Displaying all 4 publications

  1. Kumar V, Li AK, Zanial AZ, Lee DA, Salleh SA
    J Clin Forensic Med, 2005 Oct;12(5):254-7.
    PMID: 16198967
    The main aim of this study was to determine the causes and epidemiological aspects of homicidal deaths. Data were collected on 217 homicidal victims from the total number of 2762 autopsies performed in UMMC, Kuala Lumpur over a five-year period, from year 1999 to 2003. There were 194 male victims and 23 female victims. The largest number of victims (63.6%) were in the age group of 20-39 years. Indians comprised the maximum proportion of victims (28.1%). Approximately 71.9% of victims came from the semiskilled and unskilled group. A majority of victims were married (47%). Injuries caused by sharp weapons (41%) were the most common cause of death, followed by blunt trauma and firearm injuries.
  2. Tilwani RK, Vessillier S, Pingguan-Murphy B, Lee DA, Bader DL, Chowdhury TT
    Inflamm Res, 2017 Jan;66(1):49-58.
    PMID: 27658702 DOI: 10.1007/s00011-016-0991-5
    OBJECTIVE AND DESIGN: Oxygen tension and biomechanical signals are factors that regulate inflammatory mechanisms in chondrocytes. We examined whether low oxygen tension influenced the cells response to TNFα and dynamic compression.

    MATERIALS AND METHODS: Chondrocyte/agarose constructs were treated with varying concentrations of TNFα (0.1-100 ng/ml) and cultured at 5 and 21 % oxygen tension for 48 h. In separate experiments, constructs were subjected to dynamic compression (15 %) and treated with TNFα (10 ng/ml) and/or L-NIO (1 mM) at 5 and 21 % oxygen tension using an ex vivo bioreactor for 48 h. Markers for catabolic activity (NO, PGE2) and tissue remodelling (GAG, MMPs) were quantified by biochemical assay. ADAMTS-5 and MMP-13 expression were examined by real-time qPCR. 2-way ANOVA and a post hoc Bonferroni-corrected t test were used to analyse data.

    RESULTS: TNFα dose-dependently increased NO, PGE2 and MMP activity (all p 

  3. Lee DA, Park KM, Kim HC, Khoo CS, Lee BI, Kim SE
    J Clin Neurophysiol, 2021 Sep 06.
    PMID: 34510091 DOI: 10.1097/WNP.0000000000000894
    PURPOSE: The aims of this study were to identify (1) the spectrum of ictal-interictal continuum (IIC) using the two dimensions of 2HELPS2B score and background suppression and (2) the response to subsequent anti-seizure drugs depends on the spectrum of IIC.

    METHODS: The study prospectively enrolled 62 patients with IIC on EEG. The diagnosis of nonconvulsive status epilepticus was attempted with Salzburg criteria as well as clinical and neuroimaging data. IICs were dichotomized into patients with nonconvulsive status epilepticus and coma-IIC. The 2HELPS2B score was evaluated as the original proposal. The suppression ratio was analyzed with Persyst software.

    RESULTS: Forty-seven cases (75.8%) were nonconvulsive status epilepticus-IIC and 15 cases (24.2%) were coma-IIC. Multivariate analysis revealed that the 2HELPS2B score was the only significant variable dichotomizing the spectrum of IIC (odds ratio, 3.0; 95% confidence interval, 1.06-8.6; P = 0.03 for nonconvulsive status epilepticus-IIC). In addition, the suppression ratio was significantly negatively correlated with 2HELPS2B scores (Spearman coefficient = -0.37, P = 0.004 for left hemisphere and Spearman coefficient = -0.3, P = 0.02 for right hemisphere). Furthermore, patients with higher 2HELPS2B score (74% [14/19] in ≥2 points vs. 44% [14/32] in <2 points, P = 0.03 by χ2 test) and lower suppression ratio (62% [23/37] in ≤2.18 vs. 35% [6/17] in >2.18, P = 0.06 by χ2 test) seemed to be more responsive to subsequent anti-seizure drug.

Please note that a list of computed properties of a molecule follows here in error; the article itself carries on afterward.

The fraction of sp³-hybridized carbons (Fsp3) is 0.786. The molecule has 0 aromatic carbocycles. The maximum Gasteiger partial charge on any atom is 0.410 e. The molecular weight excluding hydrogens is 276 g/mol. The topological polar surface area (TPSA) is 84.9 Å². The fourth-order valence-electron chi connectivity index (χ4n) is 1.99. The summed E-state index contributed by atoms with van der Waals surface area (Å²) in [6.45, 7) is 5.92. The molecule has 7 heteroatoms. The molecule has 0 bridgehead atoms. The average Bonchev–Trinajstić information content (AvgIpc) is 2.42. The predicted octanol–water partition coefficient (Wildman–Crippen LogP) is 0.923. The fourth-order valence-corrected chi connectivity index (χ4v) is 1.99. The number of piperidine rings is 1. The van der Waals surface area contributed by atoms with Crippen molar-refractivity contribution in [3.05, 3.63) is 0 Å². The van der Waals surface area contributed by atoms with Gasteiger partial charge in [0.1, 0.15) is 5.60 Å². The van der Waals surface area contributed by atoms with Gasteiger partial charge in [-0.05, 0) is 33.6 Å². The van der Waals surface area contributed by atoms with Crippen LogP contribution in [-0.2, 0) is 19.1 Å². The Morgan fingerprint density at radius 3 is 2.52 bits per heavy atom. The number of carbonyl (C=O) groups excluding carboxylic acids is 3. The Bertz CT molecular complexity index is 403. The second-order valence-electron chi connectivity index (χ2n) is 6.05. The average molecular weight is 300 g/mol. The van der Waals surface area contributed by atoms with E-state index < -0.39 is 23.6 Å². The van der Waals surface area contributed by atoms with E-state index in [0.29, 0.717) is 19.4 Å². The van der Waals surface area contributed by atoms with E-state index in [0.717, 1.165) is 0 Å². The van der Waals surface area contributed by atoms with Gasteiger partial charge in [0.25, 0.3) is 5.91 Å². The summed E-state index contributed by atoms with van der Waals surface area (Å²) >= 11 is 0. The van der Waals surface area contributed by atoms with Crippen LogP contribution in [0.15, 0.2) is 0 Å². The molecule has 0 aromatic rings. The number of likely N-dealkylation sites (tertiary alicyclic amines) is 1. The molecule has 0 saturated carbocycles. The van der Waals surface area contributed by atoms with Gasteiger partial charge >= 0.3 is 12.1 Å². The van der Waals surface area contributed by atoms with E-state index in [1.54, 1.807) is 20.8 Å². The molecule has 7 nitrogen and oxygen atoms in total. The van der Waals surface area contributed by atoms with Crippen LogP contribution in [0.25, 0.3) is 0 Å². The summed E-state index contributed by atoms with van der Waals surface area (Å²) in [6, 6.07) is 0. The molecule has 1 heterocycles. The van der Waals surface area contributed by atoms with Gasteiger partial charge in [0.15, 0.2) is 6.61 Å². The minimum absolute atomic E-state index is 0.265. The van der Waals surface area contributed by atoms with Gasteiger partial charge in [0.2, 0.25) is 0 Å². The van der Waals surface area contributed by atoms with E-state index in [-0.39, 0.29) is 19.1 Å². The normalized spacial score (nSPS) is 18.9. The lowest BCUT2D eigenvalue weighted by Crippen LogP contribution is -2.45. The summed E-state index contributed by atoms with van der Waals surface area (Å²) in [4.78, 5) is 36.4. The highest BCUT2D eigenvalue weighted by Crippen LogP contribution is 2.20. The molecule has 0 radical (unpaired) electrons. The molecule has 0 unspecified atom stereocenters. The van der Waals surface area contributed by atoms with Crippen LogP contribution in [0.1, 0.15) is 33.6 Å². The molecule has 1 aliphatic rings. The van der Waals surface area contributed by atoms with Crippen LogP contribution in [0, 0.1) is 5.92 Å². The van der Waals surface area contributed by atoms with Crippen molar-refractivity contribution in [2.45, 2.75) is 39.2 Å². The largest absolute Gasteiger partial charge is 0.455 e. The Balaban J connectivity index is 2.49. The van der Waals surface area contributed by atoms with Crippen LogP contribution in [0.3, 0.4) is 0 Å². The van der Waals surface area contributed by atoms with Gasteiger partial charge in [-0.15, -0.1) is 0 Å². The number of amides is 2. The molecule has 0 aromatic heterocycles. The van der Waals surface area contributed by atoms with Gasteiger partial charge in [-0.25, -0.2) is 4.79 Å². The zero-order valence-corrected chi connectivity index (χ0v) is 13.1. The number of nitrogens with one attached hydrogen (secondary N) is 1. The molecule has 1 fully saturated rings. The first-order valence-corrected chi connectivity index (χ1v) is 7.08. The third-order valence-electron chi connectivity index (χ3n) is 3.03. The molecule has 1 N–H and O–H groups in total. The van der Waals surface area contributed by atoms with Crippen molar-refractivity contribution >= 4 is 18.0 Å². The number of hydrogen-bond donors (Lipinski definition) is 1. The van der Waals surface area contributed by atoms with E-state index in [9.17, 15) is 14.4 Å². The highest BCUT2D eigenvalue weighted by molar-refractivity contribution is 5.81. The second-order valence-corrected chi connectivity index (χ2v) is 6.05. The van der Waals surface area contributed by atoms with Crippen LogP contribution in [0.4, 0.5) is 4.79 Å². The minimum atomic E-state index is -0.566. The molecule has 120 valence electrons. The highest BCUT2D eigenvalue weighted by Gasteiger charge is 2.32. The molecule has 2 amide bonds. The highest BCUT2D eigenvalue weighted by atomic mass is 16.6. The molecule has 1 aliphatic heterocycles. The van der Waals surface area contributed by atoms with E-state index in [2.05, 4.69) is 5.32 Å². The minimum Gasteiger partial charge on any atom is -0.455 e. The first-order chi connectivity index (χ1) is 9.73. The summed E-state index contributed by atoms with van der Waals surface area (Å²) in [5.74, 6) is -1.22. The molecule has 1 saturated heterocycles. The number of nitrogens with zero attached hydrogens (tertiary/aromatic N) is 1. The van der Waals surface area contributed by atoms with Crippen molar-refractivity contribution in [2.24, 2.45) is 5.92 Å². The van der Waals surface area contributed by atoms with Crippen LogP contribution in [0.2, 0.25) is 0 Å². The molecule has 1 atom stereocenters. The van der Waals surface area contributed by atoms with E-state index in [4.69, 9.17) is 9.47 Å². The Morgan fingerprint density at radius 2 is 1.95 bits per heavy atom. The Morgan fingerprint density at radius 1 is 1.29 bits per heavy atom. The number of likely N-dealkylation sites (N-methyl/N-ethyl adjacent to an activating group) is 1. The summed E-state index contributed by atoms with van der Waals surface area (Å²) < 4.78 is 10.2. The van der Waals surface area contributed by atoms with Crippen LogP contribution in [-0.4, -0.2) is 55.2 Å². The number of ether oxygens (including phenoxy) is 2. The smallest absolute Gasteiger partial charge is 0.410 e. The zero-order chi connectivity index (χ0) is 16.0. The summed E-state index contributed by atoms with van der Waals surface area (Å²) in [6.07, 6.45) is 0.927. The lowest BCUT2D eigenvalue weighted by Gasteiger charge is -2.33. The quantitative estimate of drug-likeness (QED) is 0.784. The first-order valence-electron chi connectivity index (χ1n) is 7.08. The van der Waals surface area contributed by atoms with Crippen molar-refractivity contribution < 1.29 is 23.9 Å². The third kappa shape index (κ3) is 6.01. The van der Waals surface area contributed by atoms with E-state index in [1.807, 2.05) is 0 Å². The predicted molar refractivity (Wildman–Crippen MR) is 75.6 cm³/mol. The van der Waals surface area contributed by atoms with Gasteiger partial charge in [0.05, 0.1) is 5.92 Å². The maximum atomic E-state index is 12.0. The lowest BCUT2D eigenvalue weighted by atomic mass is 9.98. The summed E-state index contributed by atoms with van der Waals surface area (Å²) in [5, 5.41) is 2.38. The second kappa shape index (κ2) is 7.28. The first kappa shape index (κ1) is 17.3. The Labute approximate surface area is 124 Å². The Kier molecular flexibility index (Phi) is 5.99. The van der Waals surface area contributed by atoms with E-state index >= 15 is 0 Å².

CONCLUSIONS: The 2HELPS2B score and background suppression can be used to distinguish the spectrum of IIC and thereby predict the response to subsequent anti-seizure drug.

  4. Klionsky DJ, Abdel-Aziz AK, Abdelfatah S, Abdellatif M, Abdoli A, Abel S, et al.
    Autophagy, 2021 Jan;17(1):1-382.
    PMID: 33634751 DOI: 10.1080/15548627.2020.1797280
    In 2008, we published the first set of guidelines for standardizing research in autophagy. Since then, this topic has received increasing attention, and many scientists have entered the field. Our knowledge base and relevant new technologies have also been expanding. Thus, it is important to formulate on a regular basis updated guidelines for monitoring autophagy in different organisms. Despite numerous reviews, there continues to be confusion regarding acceptable methods to evaluate autophagy, especially in multicellular eukaryotes. Here, we present a set of guidelines for investigators to select and interpret methods to examine autophagy and related processes, and for reviewers to provide realistic and reasonable critiques of reports that are focused on these processes. These guidelines are not meant to be a dogmatic set of rules, because the appropriateness of any assay largely depends on the question being asked and the system being used. Moreover, no individual assay is perfect for every situation, calling for the use of multiple techniques to properly monitor autophagy in each experimental setting. Finally, several core components of the autophagy machinery have been implicated in distinct autophagic processes (canonical and noncanonical autophagy), implying that genetic approaches to block autophagy should rely on targeting two or more autophagy-related genes that ideally participate in distinct steps of the pathway. Along similar lines, because multiple proteins involved in autophagy also regulate other cellular pathways including apoptosis, not all of them can be used as a specific marker for bona fide autophagic responses. Here, we critically discuss current methods of assessing autophagy and the information they can, or cannot, provide. Our ultimate goal is to encourage intellectual and technical innovation in the field.
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